Written by: Dan Spaulding
We are less than one week away from one of the biggest annual events in Western Pennsylvania distance running – the 2018 Pittsburgh Marathon and Half Marathon. On Sunday, May 6th over 15,000 runners will converge on Liberty Avenue to partake in the biggest event on the Pittsburgh running calendar. Runners from all walks of life will arrive seeking to achieve a wide range of goals. Some will come seeking a new personal best. Others will come hoping to conquer the distance by simply finishing. Some will use running as an opportunity to fundraise or draw attention to an important cause. And still others will come to run with friends and to enjoy the festive environment in the city. Only a small handful of truly elite runners have the ability to contend for the win. Nick Edinger, representing the Wolf Creek Track Club, is one of these runners!
Since the Pittsburgh Marathon returned in 2009, an American has won the Men’s race only once (Jeff Eggleston in 2011). In eight of the nine other years the winner of the men’s race has hailed from either Kenya or Ethiopia; two countries regarded as distance running powerhouses. Edinger, of Mars, PA, hopes to change all of that by becoming the first local runner to take first overall in the men’s marathon. Additionally, he hopes to run faster than 2 hours and 19 minutes, the Olympic “B” standard, which would qualify him for the 2020 Olympic Trials in Atlanta, GA. When asked about his plan heading into the race, Nick said, “My main focus for this race is placing as high as I can. I will be shooting for the Olympic Trials standard, but Pittsburgh is a tough course so my main focus will be on competing against the other elites in the race. I also know that if I focus on racing, and place where I think I can, a fast time will probably come along with that.”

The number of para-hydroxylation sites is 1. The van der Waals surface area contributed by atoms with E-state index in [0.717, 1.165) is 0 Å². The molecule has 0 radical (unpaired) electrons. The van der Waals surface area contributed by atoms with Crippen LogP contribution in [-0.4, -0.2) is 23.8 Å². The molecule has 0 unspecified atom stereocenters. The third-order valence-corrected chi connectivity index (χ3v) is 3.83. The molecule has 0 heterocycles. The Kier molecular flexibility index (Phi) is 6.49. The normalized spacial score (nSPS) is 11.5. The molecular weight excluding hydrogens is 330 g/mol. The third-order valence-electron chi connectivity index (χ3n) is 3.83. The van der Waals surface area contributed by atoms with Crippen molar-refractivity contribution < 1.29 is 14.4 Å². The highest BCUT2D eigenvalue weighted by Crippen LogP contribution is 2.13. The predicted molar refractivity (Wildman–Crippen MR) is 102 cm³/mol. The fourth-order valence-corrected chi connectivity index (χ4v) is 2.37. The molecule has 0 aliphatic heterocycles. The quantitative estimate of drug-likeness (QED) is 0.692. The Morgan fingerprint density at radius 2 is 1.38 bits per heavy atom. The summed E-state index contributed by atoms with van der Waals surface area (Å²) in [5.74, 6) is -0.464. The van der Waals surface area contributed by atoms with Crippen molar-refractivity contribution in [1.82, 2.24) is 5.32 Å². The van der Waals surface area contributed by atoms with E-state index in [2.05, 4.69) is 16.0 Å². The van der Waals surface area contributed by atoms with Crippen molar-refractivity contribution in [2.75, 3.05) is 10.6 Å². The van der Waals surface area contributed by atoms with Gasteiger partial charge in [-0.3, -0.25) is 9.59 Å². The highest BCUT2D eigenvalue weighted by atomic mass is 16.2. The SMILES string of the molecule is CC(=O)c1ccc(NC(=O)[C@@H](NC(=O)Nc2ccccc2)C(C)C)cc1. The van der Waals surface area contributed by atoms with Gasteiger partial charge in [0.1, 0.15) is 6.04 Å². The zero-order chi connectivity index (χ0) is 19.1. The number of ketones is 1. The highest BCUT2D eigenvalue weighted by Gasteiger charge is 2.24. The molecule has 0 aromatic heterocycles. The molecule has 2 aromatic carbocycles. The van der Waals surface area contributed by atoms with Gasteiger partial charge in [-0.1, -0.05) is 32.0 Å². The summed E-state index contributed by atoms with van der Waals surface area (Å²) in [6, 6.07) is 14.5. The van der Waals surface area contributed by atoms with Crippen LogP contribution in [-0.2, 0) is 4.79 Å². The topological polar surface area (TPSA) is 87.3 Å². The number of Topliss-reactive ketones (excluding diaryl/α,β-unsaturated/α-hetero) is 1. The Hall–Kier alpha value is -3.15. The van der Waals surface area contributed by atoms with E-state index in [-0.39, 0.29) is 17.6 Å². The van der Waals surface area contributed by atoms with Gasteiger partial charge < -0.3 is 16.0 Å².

However, attempting to win a race and compete in a sport traditionally dominated by East African competitors is not what makes Edinger’s story unique. In fact, in recent years Americans have fared progressively better against their counterparts around the world, winning numerous medals at World Championships and Olympic Games as well as performing well at major marathons. However, the American runners that are competitive on the large stage typically live and train in distance running Meccas such as Eugene (Oregon), Flagstaff (Arizona), Park City (Utah), and Boulder (Colorado). These American elites typically attended major Division I universities that are powerhouses in cross country and track and field (such as Oregon, Colorado, and Stanford). Additionally (and most-importantly), most distance runners competitive on the big stage are full-time professionals who consider running their primary vocation. By contrast, Nick lives in the small town of Mars, PA; certainly not a “distance running Mecca.” He was not a sought after high school recruit and never ran under 10 minutes for the 3200 at Mars Area High School. Edinger attended a local Division III University (Geneva College) where under the guidance of Coach Brian Yowler he made rapid improvements as he rewrote the College’s track and cross-country record books. Finally, despite being one of the top marathon runners in the North Eastern United States, running is not his primary vocation. As Nick prepares to complete his Master’s degree in Counseling, he recently began work as a therapist at a drug and alcohol rehab facility.